Obama calls for solidarity after school shooting
WASHINGTON, United States - US President Barack Obama Saturday, December 15, called for Americans to "come together" to prevent tragedies like the school massacre that killed 20 young children and six adults, one of the worst mass shootings in US history.
"This weekend, Michelle and I are doing what I know every parent is doing -- holding our children as close as we can and reminding them how much we love them," said Obama, father of Sasha, 10, and Malia, 14.
"There are families in Connecticut who can't do that today. And they need all of us now," he added, in his weekly address.
Twenty-seven people, including the shooter, were killed Friday morning at an elementary school in Connecticut. US media reported that a 28th victim, found at a residence in the town, was the shooter's mother.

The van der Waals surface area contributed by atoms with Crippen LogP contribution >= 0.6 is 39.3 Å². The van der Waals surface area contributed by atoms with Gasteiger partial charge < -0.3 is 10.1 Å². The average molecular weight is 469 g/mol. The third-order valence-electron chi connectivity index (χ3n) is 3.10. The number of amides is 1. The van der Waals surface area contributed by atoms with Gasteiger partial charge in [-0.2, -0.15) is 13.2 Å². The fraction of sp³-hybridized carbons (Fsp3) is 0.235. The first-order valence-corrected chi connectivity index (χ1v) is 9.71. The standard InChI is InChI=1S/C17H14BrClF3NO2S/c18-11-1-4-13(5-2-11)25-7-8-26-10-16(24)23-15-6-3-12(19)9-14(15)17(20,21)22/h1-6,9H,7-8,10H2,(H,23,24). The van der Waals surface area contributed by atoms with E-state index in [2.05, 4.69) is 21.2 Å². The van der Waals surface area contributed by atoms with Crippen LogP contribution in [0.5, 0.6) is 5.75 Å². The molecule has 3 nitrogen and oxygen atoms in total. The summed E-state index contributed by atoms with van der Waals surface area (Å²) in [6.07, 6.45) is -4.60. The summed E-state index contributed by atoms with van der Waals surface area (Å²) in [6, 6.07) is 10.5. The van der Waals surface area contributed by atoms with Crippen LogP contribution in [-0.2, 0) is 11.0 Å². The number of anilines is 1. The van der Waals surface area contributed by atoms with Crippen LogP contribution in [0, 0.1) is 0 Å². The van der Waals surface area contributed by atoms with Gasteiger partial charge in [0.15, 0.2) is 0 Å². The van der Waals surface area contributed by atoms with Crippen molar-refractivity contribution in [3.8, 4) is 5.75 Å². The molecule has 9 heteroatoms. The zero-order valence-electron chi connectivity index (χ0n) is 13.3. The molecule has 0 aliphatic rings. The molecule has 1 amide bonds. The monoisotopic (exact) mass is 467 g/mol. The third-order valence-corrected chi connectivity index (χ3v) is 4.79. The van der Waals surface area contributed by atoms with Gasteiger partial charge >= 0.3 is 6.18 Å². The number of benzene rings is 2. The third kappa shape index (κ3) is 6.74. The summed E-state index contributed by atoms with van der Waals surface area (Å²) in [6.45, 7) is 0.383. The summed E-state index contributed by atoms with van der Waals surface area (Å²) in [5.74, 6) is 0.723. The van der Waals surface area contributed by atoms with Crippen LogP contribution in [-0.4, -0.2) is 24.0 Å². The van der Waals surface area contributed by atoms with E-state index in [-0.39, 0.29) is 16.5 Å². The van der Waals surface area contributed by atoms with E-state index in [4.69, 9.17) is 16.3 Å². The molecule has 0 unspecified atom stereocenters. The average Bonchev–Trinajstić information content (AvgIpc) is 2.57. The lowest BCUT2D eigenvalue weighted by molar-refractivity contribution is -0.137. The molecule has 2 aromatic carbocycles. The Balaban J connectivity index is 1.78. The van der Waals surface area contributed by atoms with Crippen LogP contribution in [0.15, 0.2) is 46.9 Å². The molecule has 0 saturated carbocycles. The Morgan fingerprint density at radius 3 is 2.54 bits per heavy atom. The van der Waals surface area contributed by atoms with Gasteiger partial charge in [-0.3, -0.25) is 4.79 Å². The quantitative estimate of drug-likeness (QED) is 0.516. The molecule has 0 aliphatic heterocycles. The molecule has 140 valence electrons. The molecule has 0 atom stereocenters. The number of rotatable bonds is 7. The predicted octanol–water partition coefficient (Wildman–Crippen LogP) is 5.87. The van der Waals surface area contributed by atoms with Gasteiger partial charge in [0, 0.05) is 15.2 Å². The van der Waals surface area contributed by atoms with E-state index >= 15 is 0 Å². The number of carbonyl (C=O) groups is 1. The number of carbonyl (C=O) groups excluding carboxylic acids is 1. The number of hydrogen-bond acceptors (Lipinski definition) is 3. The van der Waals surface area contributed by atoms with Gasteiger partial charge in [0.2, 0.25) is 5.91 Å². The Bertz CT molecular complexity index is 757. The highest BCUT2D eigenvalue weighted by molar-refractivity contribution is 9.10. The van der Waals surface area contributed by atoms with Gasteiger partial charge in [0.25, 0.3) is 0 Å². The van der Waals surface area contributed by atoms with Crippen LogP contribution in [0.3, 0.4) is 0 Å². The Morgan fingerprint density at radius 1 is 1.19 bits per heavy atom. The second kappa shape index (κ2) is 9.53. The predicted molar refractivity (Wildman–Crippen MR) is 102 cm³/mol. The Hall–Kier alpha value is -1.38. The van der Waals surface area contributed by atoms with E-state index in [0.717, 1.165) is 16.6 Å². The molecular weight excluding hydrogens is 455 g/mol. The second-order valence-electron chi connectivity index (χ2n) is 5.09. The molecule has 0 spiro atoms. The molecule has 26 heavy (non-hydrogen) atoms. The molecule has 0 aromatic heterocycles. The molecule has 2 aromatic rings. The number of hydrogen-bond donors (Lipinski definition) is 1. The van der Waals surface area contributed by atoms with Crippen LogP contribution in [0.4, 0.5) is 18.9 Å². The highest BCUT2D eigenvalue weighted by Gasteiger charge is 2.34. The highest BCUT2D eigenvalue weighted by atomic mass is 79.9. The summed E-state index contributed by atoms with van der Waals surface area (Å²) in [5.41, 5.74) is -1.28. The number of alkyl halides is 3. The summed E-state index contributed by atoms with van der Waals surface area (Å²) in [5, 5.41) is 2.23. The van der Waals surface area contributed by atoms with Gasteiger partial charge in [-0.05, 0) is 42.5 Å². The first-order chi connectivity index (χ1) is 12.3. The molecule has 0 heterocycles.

"While nothing can take the place of a lost child or loved one, all of us can extend a hand to those in need -- to remind them that we are there for them; that we are praying for them; and that the love they felt for those they lost endures not just in their own memories, but also in their community, and their country," he continued.
"Every parent in America has a heart heavy with hurt," Obama said. Friday, he fought tears in an emotional address about the tragic incident.
"We grieve for the families of those we lost. And we keep in our prayers the parents of those who survived. Because as blessed as they are to have their children home, they know that their child's innocence has been torn away far too early," the president said.
Obama said the tragedy was all too familiar, after similar deadly shootings at a shopping mall in Oregon, at a Sikh temple in Wisconsin, and at a movie theater in Colorado earlier this year.
"Any of these neighborhoods could be our own. So we have to come together and take meaningful action to prevent more tragedies like this. Regardless of the politics," the president said, echoing his message from the day before.
Obama did not give details, but some US politicians called for a serious look at gun control laws, a subject which Obama, re-elected on November 6, did not tackle strongly in his first term. - Agence France-Presse